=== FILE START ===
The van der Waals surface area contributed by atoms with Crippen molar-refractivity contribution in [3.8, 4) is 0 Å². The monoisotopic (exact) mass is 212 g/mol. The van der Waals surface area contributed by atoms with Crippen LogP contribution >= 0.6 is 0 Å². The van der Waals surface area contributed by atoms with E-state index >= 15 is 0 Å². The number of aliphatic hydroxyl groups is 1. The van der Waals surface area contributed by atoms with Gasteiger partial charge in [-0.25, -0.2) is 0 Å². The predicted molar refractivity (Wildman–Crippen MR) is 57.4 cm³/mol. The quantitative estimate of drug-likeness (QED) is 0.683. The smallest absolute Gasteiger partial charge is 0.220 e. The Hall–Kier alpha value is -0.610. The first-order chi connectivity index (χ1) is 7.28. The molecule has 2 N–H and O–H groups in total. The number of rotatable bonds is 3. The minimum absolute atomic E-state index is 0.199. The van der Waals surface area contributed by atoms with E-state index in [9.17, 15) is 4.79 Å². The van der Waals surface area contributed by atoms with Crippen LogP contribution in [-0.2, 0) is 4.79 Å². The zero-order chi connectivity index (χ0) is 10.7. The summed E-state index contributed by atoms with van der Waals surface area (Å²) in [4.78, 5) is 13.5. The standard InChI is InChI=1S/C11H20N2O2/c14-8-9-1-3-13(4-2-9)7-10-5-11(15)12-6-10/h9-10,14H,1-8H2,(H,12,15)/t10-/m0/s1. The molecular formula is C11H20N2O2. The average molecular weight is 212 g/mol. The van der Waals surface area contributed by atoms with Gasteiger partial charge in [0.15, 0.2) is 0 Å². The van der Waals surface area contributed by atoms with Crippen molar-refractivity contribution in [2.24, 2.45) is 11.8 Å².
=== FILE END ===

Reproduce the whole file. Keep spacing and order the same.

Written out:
The van der Waals surface area contributed by atoms with Crippen molar-refractivity contribution in [3.8, 4) is 0 Å². The monoisotopic (exact) mass is 212 g/mol. The van der Waals surface area contributed by atoms with Crippen LogP contribution >= 0.6 is 0 Å². The van der Waals surface area contributed by atoms with E-state index >= 15 is 0 Å². The number of aliphatic hydroxyl groups is 1. The van der Waals surface area contributed by atoms with Gasteiger partial charge in [-0.25, -0.2) is 0 Å². The predicted molar refractivity (Wildman–Crippen MR) is 57.4 cm³/mol. The quantitative estimate of drug-likeness (QED) is 0.683. The smallest absolute Gasteiger partial charge is 0.220 e. The Hall–Kier alpha value is -0.610. The first-order chi connectivity index (χ1) is 7.28. The molecule has 2 N–H and O–H groups in total. The number of rotatable bonds is 3. The minimum absolute atomic E-state index is 0.199. The van der Waals surface area contributed by atoms with E-state index in [9.17, 15) is 4.79 Å². The van der Waals surface area contributed by atoms with Crippen LogP contribution in [-0.2, 0) is 4.79 Å². The zero-order chi connectivity index (χ0) is 10.7. The summed E-state index contributed by atoms with van der Waals surface area (Å²) in [4.78, 5) is 13.5. The standard InChI is InChI=1S/C11H20N2O2/c14-8-9-1-3-13(4-2-9)7-10-5-11(15)12-6-10/h9-10,14H,1-8H2,(H,12,15)/t10-/m0/s1. The molecular formula is C11H20N2O2. The average molecular weight is 212 g/mol. The van der Waals surface area contributed by atoms with Gasteiger partial charge in [0.15, 0.2) is 0 Å². The van der Waals surface area contributed by atoms with Crippen molar-refractivity contribution in [2.24, 2.45) is 11.8 Å².